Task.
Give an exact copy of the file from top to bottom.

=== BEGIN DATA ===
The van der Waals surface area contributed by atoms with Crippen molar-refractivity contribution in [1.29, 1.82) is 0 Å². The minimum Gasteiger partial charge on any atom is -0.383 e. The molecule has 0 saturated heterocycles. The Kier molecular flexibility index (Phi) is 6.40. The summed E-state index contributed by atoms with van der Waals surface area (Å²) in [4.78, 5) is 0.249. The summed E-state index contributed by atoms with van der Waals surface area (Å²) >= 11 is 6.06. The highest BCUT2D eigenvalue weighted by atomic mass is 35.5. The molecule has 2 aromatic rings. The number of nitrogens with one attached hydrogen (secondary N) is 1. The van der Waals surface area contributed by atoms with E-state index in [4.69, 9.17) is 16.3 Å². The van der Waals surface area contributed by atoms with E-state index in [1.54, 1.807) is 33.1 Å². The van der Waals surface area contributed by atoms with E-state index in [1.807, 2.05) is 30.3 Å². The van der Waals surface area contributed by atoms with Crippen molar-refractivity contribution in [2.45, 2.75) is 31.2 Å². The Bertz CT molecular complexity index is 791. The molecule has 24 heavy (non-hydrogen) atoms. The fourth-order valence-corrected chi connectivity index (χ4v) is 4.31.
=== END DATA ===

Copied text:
The van der Waals surface area contributed by atoms with Crippen molar-refractivity contribution in [1.29, 1.82) is 0 Å². The minimum Gasteiger partial charge on any atom is -0.383 e. The molecule has 0 saturated heterocycles. The Kier molecular flexibility index (Phi) is 6.40. The summed E-state index contributed by atoms with van der Waals surface area (Å²) in [4.78, 5) is 0.249. The summed E-state index contributed by atoms with van der Waals surface area (Å²) >= 11 is 6.06. The highest BCUT2D eigenvalue weighted by atomic mass is 35.5. The molecule has 2 aromatic rings. The number of nitrogens with one attached hydrogen (secondary N) is 1. The van der Waals surface area contributed by atoms with E-state index in [4.69, 9.17) is 16.3 Å². The van der Waals surface area contributed by atoms with E-state index in [1.54, 1.807) is 33.1 Å². The van der Waals surface area contributed by atoms with E-state index in [1.807, 2.05) is 30.3 Å². The van der Waals surface area contributed by atoms with Crippen molar-refractivity contribution in [2.45, 2.75) is 31.2 Å². The Bertz CT molecular complexity index is 791. The molecule has 24 heavy (non-hydrogen) atoms. The fourth-order valence-corrected chi connectivity index (χ4v) is 4.31.